Dr. Persky was the lead investigator for the study conducted by the SWOG Research Network, a cancer clinical trials network funded by the National Cancer Institute. Results showed that 91% of people who received no radiation were alive five years after treatment, and 89% were cancer-free.
The study is promising for reducing unintended harmful effects that can be caused by radiation and chemotherapy, such as R-CHOP, in patients. These effects are particularly concerning for older patients who may be suffering from, or at risk of, other health conditions as they age. Therefore, reducing the toxicity of their cancer treatments can have significant health benefits and improve their quality of life.
“We serve this population, and tolerance to the treatment is important to them,” Dr. Persky said. “It is much easier to get an older patient through four cycles of R-CHOP than it is through six.”
“This is very significant for many of our patients at the UArizona Cancer Center,” said Joann Sweasy, PhD, the Nancy C. and Craig M. Berge Endowed Chair and UArizona Cancer Center director. “I congratulate Dr. Persky on leading this high impact clinical research study.”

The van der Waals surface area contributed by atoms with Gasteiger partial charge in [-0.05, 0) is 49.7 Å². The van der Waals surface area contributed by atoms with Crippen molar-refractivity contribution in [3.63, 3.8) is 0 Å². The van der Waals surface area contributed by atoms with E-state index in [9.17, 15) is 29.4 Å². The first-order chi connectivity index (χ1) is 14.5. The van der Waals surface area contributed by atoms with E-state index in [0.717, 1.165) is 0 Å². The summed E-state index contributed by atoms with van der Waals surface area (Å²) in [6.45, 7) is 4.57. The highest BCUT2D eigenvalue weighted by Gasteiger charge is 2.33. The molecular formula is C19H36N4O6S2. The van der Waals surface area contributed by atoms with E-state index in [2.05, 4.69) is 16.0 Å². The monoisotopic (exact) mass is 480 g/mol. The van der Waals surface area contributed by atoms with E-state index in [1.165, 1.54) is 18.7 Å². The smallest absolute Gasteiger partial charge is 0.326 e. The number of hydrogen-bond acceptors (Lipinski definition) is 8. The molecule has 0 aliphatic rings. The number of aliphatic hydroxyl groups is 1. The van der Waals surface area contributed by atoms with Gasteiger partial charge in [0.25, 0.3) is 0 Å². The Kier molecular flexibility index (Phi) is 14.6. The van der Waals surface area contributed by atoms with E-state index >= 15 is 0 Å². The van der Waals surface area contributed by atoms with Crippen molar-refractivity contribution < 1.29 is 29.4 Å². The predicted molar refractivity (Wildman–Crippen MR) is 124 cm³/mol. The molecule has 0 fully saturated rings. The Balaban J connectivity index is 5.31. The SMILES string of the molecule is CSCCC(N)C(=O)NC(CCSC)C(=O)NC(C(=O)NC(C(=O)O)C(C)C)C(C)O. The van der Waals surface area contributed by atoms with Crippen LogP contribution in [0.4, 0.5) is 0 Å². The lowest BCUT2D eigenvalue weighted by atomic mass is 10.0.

In the study, patients with a positive PET scan did not proceed with additional rounds of R-CHOP. Instead, they underwent radiation therapy and a booster treatment in areas where the scans showed rapidly growing cancer cells. These patients then received treatment with a radioimmunotherapy drug, ibritumomab tiuxetan, that is not yet FDA approved for DLBCL, but is approved in other types of lymphoma.
“The interim PET positive group were those at greater risk of relapse or recurrence of their cancer,” Dr. Persky said. “This group also did really well in the study.”
The findings may be significant for patients diagnosed with this disease in the future.
“This can be the new standard of care for limited stage DLBCL patients,” Dr. Persky said. “Many patients can forgo radiation and receive less chemotherapy while still getting excellent results.”
Research reported in this publication was supported by the National Cancer Institute, a unit of the NIH, under Award Nos. U10-CA180821, U10-CA180888, U10-CA180819, U10-CA180820 and U24-CA180803.
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About the University of Arizona Cancer Center